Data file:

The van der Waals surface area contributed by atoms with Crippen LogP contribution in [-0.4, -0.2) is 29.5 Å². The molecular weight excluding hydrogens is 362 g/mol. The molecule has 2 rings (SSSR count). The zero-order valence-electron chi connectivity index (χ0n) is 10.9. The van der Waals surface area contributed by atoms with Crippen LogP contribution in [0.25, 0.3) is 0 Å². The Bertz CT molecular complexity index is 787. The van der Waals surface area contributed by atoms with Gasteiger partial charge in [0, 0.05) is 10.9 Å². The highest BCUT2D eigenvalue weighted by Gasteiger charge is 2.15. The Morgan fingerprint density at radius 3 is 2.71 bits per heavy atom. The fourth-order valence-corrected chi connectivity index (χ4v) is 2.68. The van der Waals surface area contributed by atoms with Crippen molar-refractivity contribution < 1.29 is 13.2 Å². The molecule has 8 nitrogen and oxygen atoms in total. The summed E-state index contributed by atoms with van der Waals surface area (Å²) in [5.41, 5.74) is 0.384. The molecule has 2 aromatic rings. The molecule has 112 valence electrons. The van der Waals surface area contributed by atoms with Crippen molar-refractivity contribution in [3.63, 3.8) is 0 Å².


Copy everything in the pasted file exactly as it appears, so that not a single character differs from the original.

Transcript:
The van der Waals surface area contributed by atoms with Crippen LogP contribution in [-0.4, -0.2) is 29.5 Å². The molecular weight excluding hydrogens is 362 g/mol. The molecule has 2 rings (SSSR count). The zero-order valence-electron chi connectivity index (χ0n) is 10.9. The van der Waals surface area contributed by atoms with Crippen LogP contribution in [0.25, 0.3) is 0 Å². The Bertz CT molecular complexity index is 787. The van der Waals surface area contributed by atoms with Gasteiger partial charge in [0, 0.05) is 10.9 Å². The highest BCUT2D eigenvalue weighted by Gasteiger charge is 2.15. The Morgan fingerprint density at radius 3 is 2.71 bits per heavy atom. The fourth-order valence-corrected chi connectivity index (χ4v) is 2.68. The van der Waals surface area contributed by atoms with Crippen molar-refractivity contribution < 1.29 is 13.2 Å². The molecule has 8 nitrogen and oxygen atoms in total. The summed E-state index contributed by atoms with van der Waals surface area (Å²) in [5.41, 5.74) is 0.384. The molecule has 2 aromatic rings. The molecule has 112 valence electrons. The van der Waals surface area contributed by atoms with Crippen molar-refractivity contribution in [3.63, 3.8) is 0 Å².